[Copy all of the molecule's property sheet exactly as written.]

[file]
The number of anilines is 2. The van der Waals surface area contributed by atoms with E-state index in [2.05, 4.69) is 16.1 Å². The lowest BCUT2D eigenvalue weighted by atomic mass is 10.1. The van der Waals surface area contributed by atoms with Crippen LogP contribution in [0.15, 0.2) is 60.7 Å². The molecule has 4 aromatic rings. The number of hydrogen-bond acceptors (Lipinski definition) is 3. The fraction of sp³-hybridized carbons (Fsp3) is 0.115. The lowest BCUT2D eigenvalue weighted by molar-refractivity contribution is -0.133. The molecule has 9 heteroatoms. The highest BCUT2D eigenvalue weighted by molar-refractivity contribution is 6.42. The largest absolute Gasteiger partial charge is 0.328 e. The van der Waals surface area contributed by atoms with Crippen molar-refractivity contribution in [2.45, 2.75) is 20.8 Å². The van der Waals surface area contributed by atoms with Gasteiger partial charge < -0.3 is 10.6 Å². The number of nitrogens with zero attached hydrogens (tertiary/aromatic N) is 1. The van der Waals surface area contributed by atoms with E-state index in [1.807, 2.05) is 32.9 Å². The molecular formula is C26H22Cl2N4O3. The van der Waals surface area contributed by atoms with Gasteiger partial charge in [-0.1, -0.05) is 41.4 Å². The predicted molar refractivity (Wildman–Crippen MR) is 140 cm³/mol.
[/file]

The number of anilines is 2. The van der Waals surface area contributed by atoms with E-state index in [2.05, 4.69) is 16.1 Å². The lowest BCUT2D eigenvalue weighted by atomic mass is 10.1. The van der Waals surface area contributed by atoms with Crippen LogP contribution in [0.15, 0.2) is 60.7 Å². The molecule has 4 aromatic rings. The number of hydrogen-bond acceptors (Lipinski definition) is 3. The fraction of sp³-hybridized carbons (Fsp3) is 0.115. The lowest BCUT2D eigenvalue weighted by molar-refractivity contribution is -0.133. The molecule has 9 heteroatoms. The highest BCUT2D eigenvalue weighted by molar-refractivity contribution is 6.42. The largest absolute Gasteiger partial charge is 0.328 e. The van der Waals surface area contributed by atoms with Crippen molar-refractivity contribution in [2.45, 2.75) is 20.8 Å². The van der Waals surface area contributed by atoms with Gasteiger partial charge < -0.3 is 10.6 Å². The number of nitrogens with zero attached hydrogens (tertiary/aromatic N) is 1. The van der Waals surface area contributed by atoms with E-state index in [1.807, 2.05) is 32.9 Å². The molecular formula is C26H22Cl2N4O3. The van der Waals surface area contributed by atoms with Gasteiger partial charge in [-0.1, -0.05) is 41.4 Å². The predicted molar refractivity (Wildman–Crippen MR) is 140 cm³/mol.